Monday, October 10, 2005

Intelligence Accountability

Last Wednesday, CIA Director Porter Goss announced that an accountability board will not be held on 9/11 failures. A classified CIA report conducted by CIA Inspector General John Helgerson is likely to remain classified despite efforts by the families of 9/11 victims and some Members of Congress on the House intelligence panel including Jane Harman (D-CA). Goss argues that making the report public or holding an accountability board would harm agency morale and undermine the ability for covert agents to take risks in the future. However, public confidence in our intelligence community has been severely damaged with the failures of 9/11 and the absence of WMDs in Iraq. Holding the agency responsible would be an excellent start in restoring not only this country’s public confidence, but the confidence of the global community. If the United States were ever to make the case for disarming a rogue nation of WMDs in the future, such as North Korea, with any hope to gain support from the U.N., the reliability of our intelligence would need to be examined. Furthermore, to avoid another Iraq in the war on terror, the U.S. will need allies who can trust our intelligence sources in order to take effective action against future acts of terrorism.

Former CIA director George Tenet (appointed by Clinton), his former director of operations James Pavitt, and former chief of the counterterrorism center Cofer Black are all apparently named in the classified report according to officials who have read it. Holding these people responsible would merely single out top officials in the agency, embarrass their predecessors, and bring into question President Bush’s decision to present Tenet with the Presidential Medal of Freedom shortly after his resignation. It may be true that not one particular person or group could have prevented 9/11, but that should not preclude a public review of the agency as recommended by the 9/11 Commission. Each inspector general from the departments of State, Justice, and Defense has already completed their own investigations without publicly disciplining anyone. This represents a pattern in this administration of stonewalling public questions over government decision making and accountability of its officials.

The hard-line conservatives have taken advantage of fair criticism of government secrecy in the Bush administration by portraying the media as liberal, and therefore justify their efforts, via the corporate controlled Fox News Channel and talk radio networks that spin the facts in favor of a neo conservative agenda, to create a “counterbalance” and a culture war over values. All of this has resulted in an increasingly polarized electorate, creating cynicism and apathy among political moderates who find themselves lost in the middle. On the right, the social conservatives have aligned themselves, via the Christian Coalition, to the neo-cons and war hawks of the administration. On the left, the liberal peaceniks have rallied around Cindy Sheehan in an ill conceived cause to prematurely bring our troops home from Iraq, while the Democrats on capitol hill have nothing to stand for except hollow criticisms over the administration's tactical failures and lack of progress in training Iraqi battalions and combating a robust insurgency, yet presenting no real alternatives or solutions.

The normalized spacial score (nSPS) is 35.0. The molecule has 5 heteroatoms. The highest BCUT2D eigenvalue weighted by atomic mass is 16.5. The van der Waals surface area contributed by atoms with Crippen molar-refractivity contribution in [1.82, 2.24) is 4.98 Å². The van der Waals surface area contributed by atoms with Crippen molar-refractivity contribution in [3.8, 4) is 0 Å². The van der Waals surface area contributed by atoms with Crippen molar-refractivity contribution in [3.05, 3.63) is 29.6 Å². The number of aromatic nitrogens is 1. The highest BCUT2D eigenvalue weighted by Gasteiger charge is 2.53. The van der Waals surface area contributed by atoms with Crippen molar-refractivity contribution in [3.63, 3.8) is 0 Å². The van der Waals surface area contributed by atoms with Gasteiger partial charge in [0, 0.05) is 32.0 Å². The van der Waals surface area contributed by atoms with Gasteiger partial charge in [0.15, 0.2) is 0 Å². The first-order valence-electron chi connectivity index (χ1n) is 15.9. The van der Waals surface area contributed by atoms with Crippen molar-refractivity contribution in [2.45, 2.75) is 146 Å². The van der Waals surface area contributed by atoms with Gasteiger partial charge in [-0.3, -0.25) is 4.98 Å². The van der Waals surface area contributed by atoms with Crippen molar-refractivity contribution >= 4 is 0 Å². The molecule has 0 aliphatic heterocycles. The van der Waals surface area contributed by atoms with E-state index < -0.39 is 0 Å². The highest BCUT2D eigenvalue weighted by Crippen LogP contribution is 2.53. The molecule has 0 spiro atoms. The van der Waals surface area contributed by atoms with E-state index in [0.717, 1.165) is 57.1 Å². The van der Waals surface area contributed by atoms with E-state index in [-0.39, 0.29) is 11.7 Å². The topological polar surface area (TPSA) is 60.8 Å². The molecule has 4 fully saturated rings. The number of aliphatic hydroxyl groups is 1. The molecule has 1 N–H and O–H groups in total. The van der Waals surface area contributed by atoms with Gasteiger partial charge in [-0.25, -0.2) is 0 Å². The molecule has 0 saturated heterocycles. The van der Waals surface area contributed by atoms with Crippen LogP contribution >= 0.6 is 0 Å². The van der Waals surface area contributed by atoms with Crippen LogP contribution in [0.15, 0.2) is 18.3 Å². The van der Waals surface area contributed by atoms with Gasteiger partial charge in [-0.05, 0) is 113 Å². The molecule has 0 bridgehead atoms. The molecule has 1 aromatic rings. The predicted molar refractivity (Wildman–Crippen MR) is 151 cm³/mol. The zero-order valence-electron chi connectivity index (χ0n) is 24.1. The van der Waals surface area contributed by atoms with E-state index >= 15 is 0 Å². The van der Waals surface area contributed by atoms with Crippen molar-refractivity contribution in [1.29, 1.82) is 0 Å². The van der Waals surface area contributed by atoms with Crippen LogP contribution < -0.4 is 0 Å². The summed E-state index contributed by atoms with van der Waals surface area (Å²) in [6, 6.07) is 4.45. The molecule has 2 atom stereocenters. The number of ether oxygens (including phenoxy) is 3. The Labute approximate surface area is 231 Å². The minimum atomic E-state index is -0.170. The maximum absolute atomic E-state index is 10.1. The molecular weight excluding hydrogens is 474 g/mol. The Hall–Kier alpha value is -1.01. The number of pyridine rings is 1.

The belated response by FEMA to Hurricane Katrina, the Rove leak identifying a CIA agent, the Tom DeLay and Bill Frist ethical scandals, the Iraqi insurgency, and the intelligence breakdowns have all contributed to an erosion of public confidence in this government. Unfortunately, alternatives to the current course of an open ended war on terrorism, growing bureaucratic mishandlings of emergencies, and the overall conduct of public officials are few and far between. The Director of National Intelligence John Negroponte, a recently created position, was brought in to oversee a vast intelligence bureaucracy and to improve cooperation between the various agencies. Negroponte has decided to go along with Goss’s decision in withholding agency accountability and even protection of retired agents who made mistakes, continuing a pattern of government secrecy and a lack of taking responsibility.

The line between national security and government transparency continues to shift away from openness and disclosure in favor of protecting federal bureaucrats. This pattern only contributes to maintaining the status quo, which will do nothing to improve the credibility of our intelligence networks in the eyes of the world, an often overlooked component critical to maintaining allies in the global war on terror.

Without credibility, governments cannot hope to combat perpetual terrorism on a global scale, because its allies or even its own citizens will have little reason to trust the intelligence to prevent future attacks. This “boy who cried wolf” syndrome could have devastating consequences on the scale of 9/11/2001. Remember all of the resources being wasted when preparations for a threat are made and then the information turns out to be false. Consider what happened last week when there was an apparent terrorist threat to New York City’s subway system. Just a few weeks ago, the Department of Homeland Security spent $2.7 million on 30 bomb-sniffing dogs and the training of their police handlers for 10 transit agencies in major cities including Boston, Chicago, Los Angeles, Philadelphia, San Francisco, and Washington, but NYC turned down the offer. The threat turned out to be not credible. (Source:

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